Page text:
Nizha Periaswamy

It would not be wrong to say that SK Durai is sort of a 'brand name' in the local yoga scene. The 34-year-old runs the Sakthi School of Yoga in Kajang, Semenyih, and Puchong. To date, he has trained over 120 yoga teachers nationwide, and up to half of his students now conduct their own lessons and classes.

Astro Ulagam recently sat down for an interview with Durai to talk about his involvement in spirituality, and eventually, yoga. Here's his journey, in his own words.

Q: What were you doing before yoga? Your profession, hobbies etc?

A: Before starting yoga, I was working as an IT professional, while being involved in certain social causes at the same time. It basically revolved around the Indian community in the country, and I ran a blog which I used as a tool to disseminate my message to the public. At the same time, I used the blog to generate funds for the social cause I was championing.

Q: What attracted you to yoga, and spirituality?

A: I have always been inclined towards spirituality, rituals and religion, since I was young. By the age of 13, I had developed great admiration for spiritualism-related reading. I was particularly interested in matters pertaining to Hindu rituals.

Another concept that mesmerized me and made me curious was 'God' possessing the bodies of mortal men. Who are these men, and why was 'God' coming into their body at their will? Temples deep inside the jungle and graveyards were my playground after school. I spent hours and hours helping others 'download' God into the body of those who came to seek such attainment, in the shady temples, and I was led by my 'seniors' in the field.

It can often get scary, with some men being strongly possessed by deities such as Kali, Madurai Veeran and Sanggili Karupan, and them demanding live animals as sacrifice, which turned the location into a bloodbath.

Q: How was your teenage life like, and what kind of environment influenced you?

A: I grew up in one of the most notorious neighbourhoods - Taman Sentosa, Klang. Although Sentosa translates into peace in English, the neighbourhood saw anything but that. Fights, robberies and even murders - you name it, we had it in Sentosa. It is in this place that I experienced life in its totality , seeing the darker things in life, first hand. I saw how ugly a human being can become, and I grew up thinking that as a member of an 'oppressed' community, it is perfectly fine for me to cause harm to others.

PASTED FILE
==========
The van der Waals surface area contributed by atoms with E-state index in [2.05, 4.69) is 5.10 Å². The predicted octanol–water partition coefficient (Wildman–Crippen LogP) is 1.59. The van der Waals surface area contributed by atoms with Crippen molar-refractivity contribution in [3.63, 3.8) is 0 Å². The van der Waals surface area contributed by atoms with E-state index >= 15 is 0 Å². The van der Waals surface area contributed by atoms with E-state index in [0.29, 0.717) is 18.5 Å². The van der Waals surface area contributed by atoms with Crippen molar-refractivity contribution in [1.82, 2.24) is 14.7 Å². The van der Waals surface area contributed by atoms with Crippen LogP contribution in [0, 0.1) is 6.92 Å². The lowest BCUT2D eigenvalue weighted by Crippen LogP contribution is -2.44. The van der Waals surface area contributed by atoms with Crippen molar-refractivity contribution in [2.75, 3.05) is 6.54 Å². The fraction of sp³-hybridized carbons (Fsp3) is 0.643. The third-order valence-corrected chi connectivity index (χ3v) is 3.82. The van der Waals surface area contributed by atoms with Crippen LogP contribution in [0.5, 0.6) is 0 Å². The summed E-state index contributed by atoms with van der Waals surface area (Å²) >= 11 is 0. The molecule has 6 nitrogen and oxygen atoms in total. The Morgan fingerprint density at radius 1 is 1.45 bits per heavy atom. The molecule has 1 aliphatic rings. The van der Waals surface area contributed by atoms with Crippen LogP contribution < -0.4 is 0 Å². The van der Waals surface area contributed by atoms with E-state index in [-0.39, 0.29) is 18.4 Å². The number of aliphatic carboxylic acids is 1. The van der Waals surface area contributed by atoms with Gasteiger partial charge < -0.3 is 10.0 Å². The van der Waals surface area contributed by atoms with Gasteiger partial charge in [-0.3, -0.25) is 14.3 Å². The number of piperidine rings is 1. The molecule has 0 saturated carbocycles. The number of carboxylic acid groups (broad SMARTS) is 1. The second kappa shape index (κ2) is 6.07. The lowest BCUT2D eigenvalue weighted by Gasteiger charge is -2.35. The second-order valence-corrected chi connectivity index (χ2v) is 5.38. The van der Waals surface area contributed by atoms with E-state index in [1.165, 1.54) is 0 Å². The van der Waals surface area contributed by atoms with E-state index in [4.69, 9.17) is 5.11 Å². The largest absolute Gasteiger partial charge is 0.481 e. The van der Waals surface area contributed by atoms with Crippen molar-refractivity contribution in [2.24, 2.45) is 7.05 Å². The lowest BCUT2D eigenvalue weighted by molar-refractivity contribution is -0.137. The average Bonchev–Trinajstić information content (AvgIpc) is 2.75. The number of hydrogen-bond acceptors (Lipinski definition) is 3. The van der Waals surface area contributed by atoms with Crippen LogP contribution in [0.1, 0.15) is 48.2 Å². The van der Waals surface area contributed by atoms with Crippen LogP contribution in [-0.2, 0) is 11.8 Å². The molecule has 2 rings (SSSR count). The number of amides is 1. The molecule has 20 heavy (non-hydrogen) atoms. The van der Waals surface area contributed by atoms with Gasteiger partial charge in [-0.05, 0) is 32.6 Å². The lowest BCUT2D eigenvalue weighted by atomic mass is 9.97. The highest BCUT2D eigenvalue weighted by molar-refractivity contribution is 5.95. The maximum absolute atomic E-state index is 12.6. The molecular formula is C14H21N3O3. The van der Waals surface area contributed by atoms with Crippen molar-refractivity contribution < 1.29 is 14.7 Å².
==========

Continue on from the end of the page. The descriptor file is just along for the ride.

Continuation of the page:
As for my upbringing, I grew up in a lower middle class family, where both my parents worked hard to provide for us. I have never experienced hunger - we always had the bare minimum basics to survive by.

By the time I was 17, my youth, coupled with the exposure to the surroundings, made me pick up habits that are considered 'morally unacceptable' by the society. But in my social circle, there was more acceptance. I spent most of my time learning various rituals related to the 'Gods' and demigods, particularly Goddess Kali.

Though I was 'wild', my interest in reading rewarded me unknowingly. At night, I studied world events, and about crimes that shook the world, and biographies of criminals. In a way, it fascinated me that there are so many books about crimes and criminals, yet very little is known about saints and great men who shaped a better world for us. Perhaps, I did not spent enough time finding subjects to that effect.

Working in a fast food restaurant for a salary of mere RM2.50 per hour after completing secondary school also made me witness the worst that humanity per se. Not the outlet customers per se, but the night club patrons who often frequented the joint after being intoxicated from nearby entertainment centres. Having to clean after their puke, being sworn at and made fun of at their expense, you name it, I have experienced it.

Q: Tell us about your foray into blogging

A: Straying wildly without a direction in my life, I eventually started a blog ( I felt there was a lot of injustice happening to the Indian society in general, and there was no one willing to listen or highlight it.

My blog, and 'loud' approach on social media, as well as in real life, became an instant hit, and resonated with many people. I made tons of followers, but with the little fame, came trouble as well. I often found myself among people who wanted to hurt me. I was, however, fortunate that I was well protected by many people during my days of active writing.

My mission (by blogging) was to expose the social injustice that was happening in the Indian community, from gangsterism to corruption in Tamil schools, and so on. I also wanted to empower and uplift my society in my own way. My security was always put under risk, and I often found myself in hiding for some time, for my own protection. Amid all this, I had a realization about death. This was a period of time some years ago where street shooting was rampant. I was constantly looking into my car mirrors whenever it stopped at traffic lights.

This is the first of Astro Ulagam's two-parter interview with SK Durai. Tomorrow, he talks about his foray into yoga and how it has changed his life, and others'.

Nizha Periaswamy is a yoga instructor and freelance writer.

Photo source: Sakthi School of Yoga